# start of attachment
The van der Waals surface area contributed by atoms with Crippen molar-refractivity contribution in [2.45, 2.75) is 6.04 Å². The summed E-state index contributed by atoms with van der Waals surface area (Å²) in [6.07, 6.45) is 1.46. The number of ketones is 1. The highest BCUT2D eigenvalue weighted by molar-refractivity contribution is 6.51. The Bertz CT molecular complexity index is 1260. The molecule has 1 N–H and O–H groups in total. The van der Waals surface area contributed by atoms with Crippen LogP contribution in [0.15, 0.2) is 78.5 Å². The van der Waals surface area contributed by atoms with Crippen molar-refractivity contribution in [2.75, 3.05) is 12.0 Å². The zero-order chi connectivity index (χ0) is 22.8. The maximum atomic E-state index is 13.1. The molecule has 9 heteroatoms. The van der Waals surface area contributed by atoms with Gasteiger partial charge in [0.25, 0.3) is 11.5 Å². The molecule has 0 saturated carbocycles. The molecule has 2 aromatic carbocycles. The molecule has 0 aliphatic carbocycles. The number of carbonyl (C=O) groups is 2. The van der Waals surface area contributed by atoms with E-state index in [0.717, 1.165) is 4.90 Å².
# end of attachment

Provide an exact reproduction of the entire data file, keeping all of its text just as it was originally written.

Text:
The van der Waals surface area contributed by atoms with Crippen molar-refractivity contribution in [2.45, 2.75) is 6.04 Å². The summed E-state index contributed by atoms with van der Waals surface area (Å²) in [6.07, 6.45) is 1.46. The number of ketones is 1. The highest BCUT2D eigenvalue weighted by molar-refractivity contribution is 6.51. The Bertz CT molecular complexity index is 1260. The molecule has 1 N–H and O–H groups in total. The van der Waals surface area contributed by atoms with Crippen LogP contribution in [0.15, 0.2) is 78.5 Å². The van der Waals surface area contributed by atoms with Crippen molar-refractivity contribution in [2.75, 3.05) is 12.0 Å². The zero-order chi connectivity index (χ0) is 22.8. The maximum atomic E-state index is 13.1. The molecule has 9 heteroatoms. The van der Waals surface area contributed by atoms with Gasteiger partial charge in [0.25, 0.3) is 11.5 Å². The molecule has 0 saturated carbocycles. The molecule has 2 aromatic carbocycles. The molecule has 0 aliphatic carbocycles. The number of carbonyl (C=O) groups is 2. The van der Waals surface area contributed by atoms with E-state index in [0.717, 1.165) is 4.90 Å².